Following are excerpts from a blog post I wrote about the gathering on July 4 last year related to white supremacy and monuments to white supremacy.
Statues to Confederate soldiers are monuments to White supremacy. These White men committed treason by seceding from the United States, and going to war to preserve the institution of slavery. They were clearly saying White culture is superior to all others.
Another campaign of White supremacy was the theft of Native peoples lands and the cultural genocide from forced assimilation of more than 100,000 Indigenous children. This occurred in White run boarding/residential schools and was the epitome of White supremacy. Forcing native children to give up their ways, and try to learn how to fit into White society. The trauma related to forced assimilation that affected the children and their relatives has been passed from generation to generation and is felt by those living today.
Systemic racism in the U.S. today is the interconnected web of ways White supremacy continues in our society.
As I have learned more about Indigenous peoples, it is clear to me we would not be in this rapid spiral into deepening climate chaos is we had lived within our ecological boundaries, as Indigenous peoples have always done. Another way we are all suffer because of White supremacy.
Besides the Confederate statues, pioneer monuments are also displays of White supremacy.
The earliest pioneer monuments were put up in midwestern and western cities such as Des Moines, Iowa and San Francisco, California. They date from the 1890s and early 1900s, as whites settled the frontier and pushed American Indians onto reservations.
Those statues showed white men claiming land and building farms and cities in the West. They explicitly celebrated the dominant white view of the Wild West progressing from American Indian “savagery” to white “civilization.”Think Confederate monuments are racist? Consider pioneer monuments by Cynthia Prescott, The Conversation.
My friends Christine Nobiss and Donnielle Wanatee organized the event at the Iowa State Capitol on July 4th, 2020, regarding removing the Pioneer statue on the grounds there.
Following are rough notes I took from Christine Nobiss’s remarks.
Christine Nobiss: As an academic, as an Indigenous person, as an organizer railing against monuments to White supremacy, whether they be statues, murals or entire buildings.
As an organizer, rail against statues, murals, buildings, spaces
Uprisings George Floyd
Movement to taking these statues down
Concerns about safety of my people, the safety of black people, people of the world majority when taking statues down.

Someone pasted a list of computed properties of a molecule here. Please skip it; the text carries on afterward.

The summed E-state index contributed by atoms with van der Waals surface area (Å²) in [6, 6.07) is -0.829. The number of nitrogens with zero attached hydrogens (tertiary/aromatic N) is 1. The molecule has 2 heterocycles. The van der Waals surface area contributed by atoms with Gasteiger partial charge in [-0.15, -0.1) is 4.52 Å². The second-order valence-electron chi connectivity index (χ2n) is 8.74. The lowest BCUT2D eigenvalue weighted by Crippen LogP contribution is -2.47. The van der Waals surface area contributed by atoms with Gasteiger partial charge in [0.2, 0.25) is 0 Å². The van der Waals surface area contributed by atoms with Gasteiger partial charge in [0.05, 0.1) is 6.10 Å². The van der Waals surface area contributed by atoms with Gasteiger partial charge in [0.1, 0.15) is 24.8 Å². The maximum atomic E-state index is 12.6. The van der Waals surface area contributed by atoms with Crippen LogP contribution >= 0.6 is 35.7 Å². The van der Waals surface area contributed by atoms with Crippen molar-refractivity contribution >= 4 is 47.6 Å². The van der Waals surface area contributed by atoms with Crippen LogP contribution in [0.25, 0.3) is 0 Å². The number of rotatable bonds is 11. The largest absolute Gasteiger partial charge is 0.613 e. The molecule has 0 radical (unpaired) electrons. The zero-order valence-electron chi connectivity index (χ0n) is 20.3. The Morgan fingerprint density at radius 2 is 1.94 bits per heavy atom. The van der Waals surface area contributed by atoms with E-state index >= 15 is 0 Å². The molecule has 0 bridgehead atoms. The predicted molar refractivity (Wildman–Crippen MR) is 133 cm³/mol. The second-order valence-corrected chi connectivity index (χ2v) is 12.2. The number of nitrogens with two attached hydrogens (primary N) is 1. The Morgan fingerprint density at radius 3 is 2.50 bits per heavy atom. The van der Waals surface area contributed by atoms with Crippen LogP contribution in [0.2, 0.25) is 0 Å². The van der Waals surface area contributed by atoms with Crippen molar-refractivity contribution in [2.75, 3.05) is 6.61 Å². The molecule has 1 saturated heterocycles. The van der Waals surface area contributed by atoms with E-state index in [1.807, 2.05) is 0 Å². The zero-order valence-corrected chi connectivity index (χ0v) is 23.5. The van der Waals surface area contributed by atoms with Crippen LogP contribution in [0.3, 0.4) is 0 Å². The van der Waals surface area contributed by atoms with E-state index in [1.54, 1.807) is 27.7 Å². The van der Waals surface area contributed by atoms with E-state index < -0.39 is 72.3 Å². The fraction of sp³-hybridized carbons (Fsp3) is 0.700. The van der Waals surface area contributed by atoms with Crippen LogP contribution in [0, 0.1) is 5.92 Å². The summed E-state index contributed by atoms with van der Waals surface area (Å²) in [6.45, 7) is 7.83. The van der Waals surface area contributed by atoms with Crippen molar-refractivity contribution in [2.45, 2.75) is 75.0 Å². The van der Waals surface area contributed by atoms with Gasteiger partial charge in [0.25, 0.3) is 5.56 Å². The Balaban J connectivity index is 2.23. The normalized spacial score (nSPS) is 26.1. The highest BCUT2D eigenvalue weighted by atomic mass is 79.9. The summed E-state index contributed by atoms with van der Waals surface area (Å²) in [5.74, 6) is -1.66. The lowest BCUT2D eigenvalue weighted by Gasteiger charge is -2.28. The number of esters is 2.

Is it our job to take them down?
In reality, in the best sense of how all this is occurring, the best thing would be that they would just be taken down. The states would see these as human rights violations, symbols of hate speech that leave out and single out portions of the populations and make them feel unwelcoming spaces.
So it wold be the duty of the state and Federal governments to see these as symbols that glorify of slavery, ethnic cleansing, land theft and so many violations of human rights.
But that’s not happening, is it?
So it is, again, up to people on the ground to do it, to make this happen.
But I don’t want people to get hurt.
I would like to see legislation, I would like to see us push for the ancestors of these people who put them up take them down.
They put them up, they should take them down.
S.A. Lawrence-Welch: I have to concur. I believe in the power of the people. We need to start holding the government accountable for the atrocities that have occurred, are still occurring, and these monuments that remind us day after day that this has happened. You know that taking them down we are not erasing history, we are acknowledging the actual stains on our history as a nation.
It is incredibly uplifting to see this uprising happen, but to decentralize the White superiority narrative I think that we need to work as people of the world majority, especially in these United States, to dismantle the government as its known now by influencing and having them follow our lead.
Christine: I am not saying I want to rely on them. I’m saying lets make them do it.
I would love the nation states to recognize all the wrongdoings that are perpetuated and how they are responsible for the daily historical trauma of people that have to look at these and be reminded of what’s happened in this county. And look our whitewashed history because that history is not the truth, that is absolutely not the truth of this country was founded at the point of a gun for the sake of free land and free labor. That little sentence just basically barely describes the amount the violence and terror that people have had to deal with for centuries. All of these statues are monuments to that. They are basically irresponsible acts to put these up. Its not the truth and I believe they are human rights violations. They are symbols of hate speech.